Is it 1.4%, 2.5%, 6.2%, 9% or something else? Simon Wilson explains how much Auckland rates are really going to rise under the mayor’s new proposal – and wonders why some of the reporting has been so confusing.
This afternoon Auckland Council debates the draft 10-year budget proposed by mayor Phil Goff. They may have been surprised at the way some of the numbers have been reported.
Here are the facts. The average Auckland property is now worth $1,080,000 and in the 2017/18 year will pay rates of $2354. Under the mayor’s proposal, the rates on that property will rise in 2018/19 to $2386. The increase in residential rates is 1.4%.
But wait. There will be a rise of 2.5% in the general rate, plus a new “water quality” targeted rate of 2.8% and a new “natural environment levy” of 0.9%. That’s a combined increase of 6.2% – obviously much more than 1.4%. What’s going on?
The answer is that the Interim Transport Levy of $114 per year, which we have all been paying whether or not we drive, will come off. That levy is 4.8% of the current average rates bill. So, 6.2% minus 4.8% equals 1.4%.
That’s the net figure: it includes all the additions and subtractions proposed for your rates bill.
But, then we have to allow for the proposed regional fuel tax, which Goff wants and the government has said will happen. It’s expected to be 10c/litre before GST, which means 11.5 cents including GST.
It will be charged at the petrol pump, not on your rates bill, so it’s not included in the calculations for the rates increases. But it will be income to the council and it will be paid by most people, because most people drive. How much will it work out at? That depends how much you use your car.
If you don’t drive you won’t pay a cent. If you’re an average driver, according to the AA, you’ll pay around $125 extra a year. Mark Stockdale, the AA’s principal adviser (regulations), who calculated that figure, says it’s based on a regional fuel tax of 10c/litre, and a medium-sized car with a 2.0-3.5L engine, driving 14,000km in a year. (He stresses that there are many assumptions in that calculation: it’s a ballpark indicator, not a precise amount.) That $125 annual figure, by the way, becomes about $2.40 a week, assuming you drive about the same amount each week.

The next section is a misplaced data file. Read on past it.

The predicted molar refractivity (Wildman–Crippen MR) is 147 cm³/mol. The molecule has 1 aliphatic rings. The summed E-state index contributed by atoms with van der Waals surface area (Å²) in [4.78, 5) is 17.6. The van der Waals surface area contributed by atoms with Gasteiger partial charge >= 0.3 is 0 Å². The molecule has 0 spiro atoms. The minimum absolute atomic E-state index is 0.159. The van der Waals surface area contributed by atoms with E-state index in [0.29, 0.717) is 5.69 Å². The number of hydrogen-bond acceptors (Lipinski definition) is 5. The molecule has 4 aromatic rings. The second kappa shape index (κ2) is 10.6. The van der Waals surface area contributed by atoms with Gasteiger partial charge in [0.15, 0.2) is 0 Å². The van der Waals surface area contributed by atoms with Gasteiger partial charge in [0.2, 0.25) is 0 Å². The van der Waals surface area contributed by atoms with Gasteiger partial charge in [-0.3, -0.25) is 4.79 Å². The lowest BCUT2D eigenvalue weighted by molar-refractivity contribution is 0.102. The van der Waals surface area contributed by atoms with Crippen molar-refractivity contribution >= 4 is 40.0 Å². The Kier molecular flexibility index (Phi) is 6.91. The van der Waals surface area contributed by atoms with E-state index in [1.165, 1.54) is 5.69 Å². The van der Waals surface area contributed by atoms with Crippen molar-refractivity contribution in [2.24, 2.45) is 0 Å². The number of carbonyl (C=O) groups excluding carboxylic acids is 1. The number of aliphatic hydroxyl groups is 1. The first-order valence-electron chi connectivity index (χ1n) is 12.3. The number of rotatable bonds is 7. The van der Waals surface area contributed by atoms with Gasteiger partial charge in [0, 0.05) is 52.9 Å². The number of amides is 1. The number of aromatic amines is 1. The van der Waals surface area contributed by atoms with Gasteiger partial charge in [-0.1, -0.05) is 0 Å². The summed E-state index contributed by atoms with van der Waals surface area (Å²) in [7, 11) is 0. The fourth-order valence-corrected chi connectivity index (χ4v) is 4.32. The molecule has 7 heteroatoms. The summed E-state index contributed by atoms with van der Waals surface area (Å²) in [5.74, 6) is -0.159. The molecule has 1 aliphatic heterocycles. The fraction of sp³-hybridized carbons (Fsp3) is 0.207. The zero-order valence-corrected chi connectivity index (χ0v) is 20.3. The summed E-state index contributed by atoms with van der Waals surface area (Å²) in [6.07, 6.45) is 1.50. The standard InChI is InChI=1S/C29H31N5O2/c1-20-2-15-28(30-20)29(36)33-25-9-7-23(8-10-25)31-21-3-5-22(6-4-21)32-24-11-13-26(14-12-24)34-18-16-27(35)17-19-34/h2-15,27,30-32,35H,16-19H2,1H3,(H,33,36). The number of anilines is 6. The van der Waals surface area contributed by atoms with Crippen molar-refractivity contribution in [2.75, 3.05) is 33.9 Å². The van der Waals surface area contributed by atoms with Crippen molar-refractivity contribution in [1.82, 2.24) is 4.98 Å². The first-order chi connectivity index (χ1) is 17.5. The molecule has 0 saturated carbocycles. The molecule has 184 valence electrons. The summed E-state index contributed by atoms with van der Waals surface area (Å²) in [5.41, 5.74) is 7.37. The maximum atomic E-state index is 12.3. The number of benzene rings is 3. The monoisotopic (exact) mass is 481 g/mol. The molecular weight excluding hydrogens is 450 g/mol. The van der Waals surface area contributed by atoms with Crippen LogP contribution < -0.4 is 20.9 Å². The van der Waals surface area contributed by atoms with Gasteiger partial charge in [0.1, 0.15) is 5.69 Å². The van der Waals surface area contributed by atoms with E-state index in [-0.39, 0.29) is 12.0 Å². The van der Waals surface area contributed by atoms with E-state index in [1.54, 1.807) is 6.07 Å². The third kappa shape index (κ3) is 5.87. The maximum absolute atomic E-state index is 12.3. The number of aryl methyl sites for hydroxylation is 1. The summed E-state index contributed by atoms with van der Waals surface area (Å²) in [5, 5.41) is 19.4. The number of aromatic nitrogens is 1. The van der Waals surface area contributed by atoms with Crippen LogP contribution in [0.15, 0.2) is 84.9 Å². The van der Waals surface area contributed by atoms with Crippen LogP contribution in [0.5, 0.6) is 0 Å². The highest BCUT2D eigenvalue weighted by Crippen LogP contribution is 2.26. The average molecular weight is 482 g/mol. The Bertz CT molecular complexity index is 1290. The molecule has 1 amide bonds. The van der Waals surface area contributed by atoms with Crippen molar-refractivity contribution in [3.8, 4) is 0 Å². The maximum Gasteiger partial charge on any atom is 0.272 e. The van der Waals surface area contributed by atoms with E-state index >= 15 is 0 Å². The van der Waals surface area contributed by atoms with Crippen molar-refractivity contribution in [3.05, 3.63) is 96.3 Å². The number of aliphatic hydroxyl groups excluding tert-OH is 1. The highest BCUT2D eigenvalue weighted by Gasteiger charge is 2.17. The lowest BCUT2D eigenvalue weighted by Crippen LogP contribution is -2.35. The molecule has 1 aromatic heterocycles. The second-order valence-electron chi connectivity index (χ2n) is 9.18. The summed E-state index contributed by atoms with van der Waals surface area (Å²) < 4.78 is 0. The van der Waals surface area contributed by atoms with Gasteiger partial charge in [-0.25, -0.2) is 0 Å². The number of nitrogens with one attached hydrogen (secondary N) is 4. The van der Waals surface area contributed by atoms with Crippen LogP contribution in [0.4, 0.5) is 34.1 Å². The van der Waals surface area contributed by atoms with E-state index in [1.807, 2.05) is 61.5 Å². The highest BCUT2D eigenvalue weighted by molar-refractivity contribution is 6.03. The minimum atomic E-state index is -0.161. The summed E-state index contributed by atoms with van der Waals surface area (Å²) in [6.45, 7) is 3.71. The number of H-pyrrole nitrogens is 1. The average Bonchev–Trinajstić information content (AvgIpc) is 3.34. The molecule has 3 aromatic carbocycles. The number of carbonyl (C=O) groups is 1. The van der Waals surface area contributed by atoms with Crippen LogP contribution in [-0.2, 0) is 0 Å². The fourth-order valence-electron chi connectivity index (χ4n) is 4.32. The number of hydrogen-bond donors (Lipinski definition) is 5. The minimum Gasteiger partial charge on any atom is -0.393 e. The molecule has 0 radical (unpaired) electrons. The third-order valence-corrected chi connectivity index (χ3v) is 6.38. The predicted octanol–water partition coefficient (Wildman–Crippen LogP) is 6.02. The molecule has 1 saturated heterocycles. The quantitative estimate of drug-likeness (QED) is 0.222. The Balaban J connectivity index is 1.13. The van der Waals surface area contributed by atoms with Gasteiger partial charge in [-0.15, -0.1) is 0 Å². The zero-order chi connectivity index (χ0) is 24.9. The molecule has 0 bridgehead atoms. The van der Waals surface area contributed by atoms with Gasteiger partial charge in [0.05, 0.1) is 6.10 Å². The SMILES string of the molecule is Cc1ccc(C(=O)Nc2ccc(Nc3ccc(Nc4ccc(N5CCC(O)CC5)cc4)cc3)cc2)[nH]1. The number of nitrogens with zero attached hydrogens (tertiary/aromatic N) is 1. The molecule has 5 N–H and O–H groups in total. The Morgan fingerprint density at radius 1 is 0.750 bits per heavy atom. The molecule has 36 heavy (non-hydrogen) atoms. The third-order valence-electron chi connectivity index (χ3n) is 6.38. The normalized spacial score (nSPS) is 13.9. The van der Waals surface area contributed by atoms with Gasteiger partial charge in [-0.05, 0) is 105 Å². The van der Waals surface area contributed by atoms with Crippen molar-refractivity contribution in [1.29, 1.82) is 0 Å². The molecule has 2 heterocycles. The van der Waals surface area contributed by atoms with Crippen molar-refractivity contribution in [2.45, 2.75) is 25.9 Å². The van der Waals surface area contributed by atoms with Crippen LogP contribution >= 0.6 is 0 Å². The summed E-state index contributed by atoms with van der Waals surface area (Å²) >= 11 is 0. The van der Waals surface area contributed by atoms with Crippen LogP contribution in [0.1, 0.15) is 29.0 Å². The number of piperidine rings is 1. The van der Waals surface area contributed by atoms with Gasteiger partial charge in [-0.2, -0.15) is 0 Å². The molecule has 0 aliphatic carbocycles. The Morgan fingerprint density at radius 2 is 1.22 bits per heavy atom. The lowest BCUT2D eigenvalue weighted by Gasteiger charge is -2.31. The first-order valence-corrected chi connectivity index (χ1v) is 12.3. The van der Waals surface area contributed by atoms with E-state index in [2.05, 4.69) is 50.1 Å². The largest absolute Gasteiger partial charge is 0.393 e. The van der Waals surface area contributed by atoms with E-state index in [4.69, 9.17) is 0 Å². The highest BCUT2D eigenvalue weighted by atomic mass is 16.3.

And, in case you were wondering, $125 equates to a 5.3% increase in the 2017/18 average rates of $2354.
Remember, though, raising the price of petrol is not just a revenue generator for public transport projects. It is also intended as a market-led price signal to people to use their cars less. In many parts of the city, public transport, cycling and walking options have improved rapidly in recent years, making it easier – not for all but for many – to leave the car at home. In theory, the average fuel tax for Aucklanders will come down from that $125 per year.
The Herald has reported most of the numbers accurately, but has wrongly said $125 “equates to a rates rise of about 9%”. Mark Stockdale says he doesn’t know where that 9% figure came from, but it wasn’t the AA.
Over on the RNZ website, the headline declares: “Auckland ratepayers could face 6.2% hike”. And that is how RNZ has been introducing the item in its news bulletins. Only in the later detail did it explain that the loss of the Interim Transport Levy would mean the rates rise is really only 1.4%.
There’s an argument that the transport levy was going to end anyway, so the benefit of that shouldn’t be factored into the equation. In fact, there is no rule that says it has to end: council could keep the levy if it wanted, and the idea has been seriously debated among councillors and staff – although not formally. They do have a choice. Goff is proposing not to keep the levy, so it does seem appropriate to factor it in.
To recap: assuming the relevant proposals are adopted, your rates bill will go up by 1.4%, and if you’re an average driver in a average car you will pay about $125 more a year for petrol.
Council will debate the mayor’s 10-year budget proposal this afternoon, aiming to adopt it as a draft proposal next month and put it out for public consultation in late February and March. There’ll be much to say. You can read the 25-page summary of that budget here.
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